With recent efforts of daring and brilliant Nollywood movie directors, producers and scriptwriters to raise the standards, industry players believe the era of poor content and production quality may soon be a thing of the past
It began slowly. Then the pulse grew into a chill and finally climaxed with a crushing jolt. At the end, the audience at the March 30, 2012, Lagos premiere of Lancelot Imasuen’s new movie Adesuwa reacted with their feet in a spontaneous and rousing applause inside one of the halls of De Renaissance Hotel, Agidingbi, Ikeja. With Adesuwa, an epic about the war between two monarchs and their kingdoms over a love affair gone sour, Imasuen may have amply shown the rules of cinematic engagement through storytelling, suspense and an encouraging display of special effects, which is gradually becoming the fad with Nollywood movies lately.
Although it must be said that a lot more could still be done to improve on its cinematic quality and scriptwriting, Adesuwa may be the pointer that Nollywood has probably come of age in terms of content. Notably, only a few directors have dared, like Imasuen, to dig into the archives of Nigeria’s rich history to produce a truly compelling piece of work. “As for me, I am in competition with filmmakers all over the world, not just in Nollywood. I produce stories that tickle my fancy and tell our history and how we can forge a better future. Although the major problem of Nollywood is the production quality, but it also depends on individuals,” Imasuen said, while adding that professional training cannot be compromised. Interestingly, he noted that Adesuwa has also enjoyed the same positive reaction in its other premieres in Europe. No wonder it garnered eight nominations and won three at the 2012 edition of the prestigious Africa Movie Academy Awards, AMAA.
Like Adesuwa, Kunle Afolayan’s Phone Swap has continued to attract a growing cinema audience, as well as AMAA nominations, including the Best Nigerian Film Category and Achievement in Production Design, which it eventually won. Aside from the sheer force of quantity which has been Nollywood’s major propellant to global acclaim, the new generation of directors and producers appear to have also improved on their production quality and content. “The script is the foundation, as well as the production value. These are the two elements that describe whether a film is really worth watching or not,” noted Afolayan, who also directed the critically acclaimed Irapada and Figurine.
And it could not have been otherwise. Besides being the son of pioneering Yoruba film and theatre director, Ade Love, Afolayan’s success as a renowned film director and producer could also be traced to his professional roots. Unlike many so-called Nollywood ‘directors’ today, Afolayan undertook professional training having done a six months course at the New York Film Academy, US.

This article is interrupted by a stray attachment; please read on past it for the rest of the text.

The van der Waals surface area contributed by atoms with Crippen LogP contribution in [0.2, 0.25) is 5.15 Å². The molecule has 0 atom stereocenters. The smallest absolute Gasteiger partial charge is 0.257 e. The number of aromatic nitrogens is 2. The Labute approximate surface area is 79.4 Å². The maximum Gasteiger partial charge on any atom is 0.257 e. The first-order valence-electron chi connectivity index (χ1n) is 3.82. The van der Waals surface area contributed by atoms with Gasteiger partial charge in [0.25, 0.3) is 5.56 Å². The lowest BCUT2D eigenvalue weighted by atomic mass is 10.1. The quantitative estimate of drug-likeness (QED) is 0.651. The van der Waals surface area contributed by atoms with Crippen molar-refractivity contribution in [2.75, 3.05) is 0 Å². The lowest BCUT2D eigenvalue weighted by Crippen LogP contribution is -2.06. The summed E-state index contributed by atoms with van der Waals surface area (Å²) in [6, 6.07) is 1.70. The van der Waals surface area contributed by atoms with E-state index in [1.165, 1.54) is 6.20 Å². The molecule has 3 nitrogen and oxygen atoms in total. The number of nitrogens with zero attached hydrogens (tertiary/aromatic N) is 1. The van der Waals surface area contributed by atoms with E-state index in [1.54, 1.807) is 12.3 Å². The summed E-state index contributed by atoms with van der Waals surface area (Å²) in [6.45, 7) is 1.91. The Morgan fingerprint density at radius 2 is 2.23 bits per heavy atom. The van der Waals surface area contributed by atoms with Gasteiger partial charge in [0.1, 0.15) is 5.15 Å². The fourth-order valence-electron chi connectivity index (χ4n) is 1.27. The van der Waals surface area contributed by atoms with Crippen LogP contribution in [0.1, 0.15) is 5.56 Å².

In addition to Imasuen’s Adesuwa, Afolayan’s Figurine and Phone Swap, other Nigerian productions such as Tunde Kelani’s Arugba and Maami; Tade Ogidan’s Family on Fire (shot on locations in Lagos and London); Lonzo Nzekwe’s Anchor Baby (shot on location in Nigeria and Canada); Obi Emelonye’s Mirror Boy; Chineze Anyaene’s Ije; Jeta Amata’s Amazing Grace and Black Gold, Andy Amadi Okoroafor’s Relentless (starring Nigerian-German artiste Nneka); Stephanie Okereke’s Through the Glass, and Uche Jombo’s Damage; may have raised the bar with their notable success in premieres outside the country’s shores.
While their works show a high quality of content and production value, sadly, the same cannot be said of eight out of 10 Nollywood movies. “This lack of professional expertise in the industry must be urgently addressed,” Afolayan said. Besides other mitigating factors, it is this lack of professionalism that has made the likes of 71-year-old Eddie Ugbomah – pioneer film director and producer of globally acclaimed celluloid films such as The Rise and Fall of Dr Oyenusi; The Death of the Black President and Oil Doom – one of its fiercest critics since the Nollywood machine started its laboured journey into global consciousness almost two decades ago. “This is creativity. This is art. It has to have style and finesse. Those days, we had what we called ‘script conferences’ where you bring story lines and turn it to storyboards. From storyboards, you put scripts which turn to dialogues. Then from 15 scriptwriters, you cut them down to 10, then five. At the end you have three,” Ugbomah explained.